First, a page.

I went to Mormon church for the first time since my move to Utah… and had an uplifting experience that helped me acknowledge that in many pockets we are making strides against perfectionistic culture and towards prioritizing principles that support good mental health practice.
When Rumi is quoted in an LDS sacrament meeting… you know it’s going to be a good day. This man shared some beautiful poetry acknowledging the importance of sorrow and what a poignant part of life it plays. His talk was about “living the gospel,” which usually focuses on “happiness” in a way that feels like the proverbial carrot everyone is chasing but can’t ever quite achieve. He made room for sorrow as part of living the gospel. Refreshing.
“It can be annoying to hear platitudes of ideals over the pulpit that don’t seem to relate to our day to day lives.” YES! He gave a beautiful example of sharing his own brokenness in a beautiful way that made room for all of our broken pieces as well.
The second talk had some mentions of Victor Hugo and his work Les Miserables… and notes of the grace needed in redemption.
Relief Society was phenomenal. They focused on probably the best talk given last General Conference by Sister Reyna Aburto focused very directly on issues of Mental Health.
And my favorite quote from today’s teacher:
“We need to challenge the idea that it’s a spiritual failure to have mental health issues.”
We had discussion on the importance of language around suicide. That it’s appropriate to say “died” of suicide instead of “committed” or “killed oneself.” Lots of discussion on how we should talk more openly about these issues.
Social worker member spoke about the dangers of “pretending” that we are okay when we are not.
Another great quote from teacher: “You can’t pray away depression just like you can’t pray away diabetes.”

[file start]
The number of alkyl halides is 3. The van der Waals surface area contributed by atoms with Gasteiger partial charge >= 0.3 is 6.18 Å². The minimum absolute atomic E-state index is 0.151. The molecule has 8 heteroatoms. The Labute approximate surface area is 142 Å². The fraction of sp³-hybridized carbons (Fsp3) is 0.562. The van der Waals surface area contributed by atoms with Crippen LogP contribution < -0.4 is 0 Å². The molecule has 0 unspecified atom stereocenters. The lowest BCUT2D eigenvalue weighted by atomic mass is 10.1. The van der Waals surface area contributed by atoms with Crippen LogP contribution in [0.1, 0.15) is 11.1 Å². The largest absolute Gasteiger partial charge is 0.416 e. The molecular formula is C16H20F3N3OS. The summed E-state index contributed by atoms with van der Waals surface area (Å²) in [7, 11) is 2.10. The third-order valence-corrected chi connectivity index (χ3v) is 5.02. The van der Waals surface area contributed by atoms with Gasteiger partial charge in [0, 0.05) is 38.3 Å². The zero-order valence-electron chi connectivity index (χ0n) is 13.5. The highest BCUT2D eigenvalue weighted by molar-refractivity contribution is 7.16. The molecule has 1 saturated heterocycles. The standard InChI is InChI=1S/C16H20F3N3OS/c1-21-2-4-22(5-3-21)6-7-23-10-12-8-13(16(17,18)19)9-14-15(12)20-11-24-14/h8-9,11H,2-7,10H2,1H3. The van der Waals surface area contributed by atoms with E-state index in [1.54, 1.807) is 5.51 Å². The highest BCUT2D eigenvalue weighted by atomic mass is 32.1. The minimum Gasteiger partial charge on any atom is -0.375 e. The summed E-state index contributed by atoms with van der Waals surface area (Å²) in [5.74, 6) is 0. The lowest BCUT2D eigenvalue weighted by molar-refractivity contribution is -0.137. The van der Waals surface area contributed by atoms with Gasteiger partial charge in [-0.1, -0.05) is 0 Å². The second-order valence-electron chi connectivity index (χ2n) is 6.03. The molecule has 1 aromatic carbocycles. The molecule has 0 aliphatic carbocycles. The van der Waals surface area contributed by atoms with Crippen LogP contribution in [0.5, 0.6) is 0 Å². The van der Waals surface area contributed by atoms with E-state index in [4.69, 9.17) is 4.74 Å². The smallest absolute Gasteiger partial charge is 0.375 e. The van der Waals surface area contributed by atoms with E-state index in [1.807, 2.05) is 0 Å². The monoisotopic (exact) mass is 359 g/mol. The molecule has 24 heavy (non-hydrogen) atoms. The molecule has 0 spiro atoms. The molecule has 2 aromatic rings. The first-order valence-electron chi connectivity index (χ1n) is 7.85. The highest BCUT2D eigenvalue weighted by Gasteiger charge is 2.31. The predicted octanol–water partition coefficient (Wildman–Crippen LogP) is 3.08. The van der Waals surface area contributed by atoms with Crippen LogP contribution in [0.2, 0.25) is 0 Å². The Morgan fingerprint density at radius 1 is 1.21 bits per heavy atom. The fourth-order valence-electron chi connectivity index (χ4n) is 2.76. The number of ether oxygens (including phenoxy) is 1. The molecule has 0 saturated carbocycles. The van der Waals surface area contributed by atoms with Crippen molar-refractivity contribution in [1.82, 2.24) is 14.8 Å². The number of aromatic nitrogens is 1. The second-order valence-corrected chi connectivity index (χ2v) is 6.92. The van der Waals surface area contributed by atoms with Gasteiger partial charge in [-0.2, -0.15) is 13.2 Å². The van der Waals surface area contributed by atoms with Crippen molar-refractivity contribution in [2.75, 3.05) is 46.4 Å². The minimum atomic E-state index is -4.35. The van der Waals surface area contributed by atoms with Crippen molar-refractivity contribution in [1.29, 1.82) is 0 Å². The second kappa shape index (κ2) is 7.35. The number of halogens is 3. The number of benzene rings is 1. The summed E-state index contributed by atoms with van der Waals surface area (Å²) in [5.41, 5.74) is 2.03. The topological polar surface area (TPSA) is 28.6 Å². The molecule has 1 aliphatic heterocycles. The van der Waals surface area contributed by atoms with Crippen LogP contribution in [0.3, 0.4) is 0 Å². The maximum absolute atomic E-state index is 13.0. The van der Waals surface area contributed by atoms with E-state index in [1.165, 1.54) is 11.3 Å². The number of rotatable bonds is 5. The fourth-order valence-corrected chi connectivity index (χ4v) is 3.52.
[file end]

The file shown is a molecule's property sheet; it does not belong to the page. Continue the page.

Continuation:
One of the matriarchs spoke vulnerably about having mental issues postpartum and encouraged the younger women to get help when they needed. She also talked about the importance about not seeing being on medications as a failure. She shared gratitude for medical technology.
“There is no shame in needing medical help.”
Several mentioned the importance of not hiding these struggles so we can role model to each other how to get through difficult times.
Discussion of importance of supporting each other and accessing resources like therapy. Several were up front about being in therapy currently and using medications.
One woman addressed head-on the reality that many Mormon women deal with depression at high rates and how she believes perfectionistic standards play a role.
Another matriarch shard that there was a suicide in her family. And she said that the people left behind need support because they will inappropriately blame themselves.
Natasha Helfer Parker, LCMFT, CST, CSTS can be reached at natashaparker.org and runs an online practice, Symmetry Solutions, which focuses on helping families and individuals with faith concerns, sexuality and mental health. She hosts the Mormon Mental Health and Mormon Sex InfoPodcasts, is the current past president of the Mormon Mental Health Association and runs a sex education program, Sex Talk with Natasha. She has over 20 years of experience working with primarily an LDS/Mormon clientele.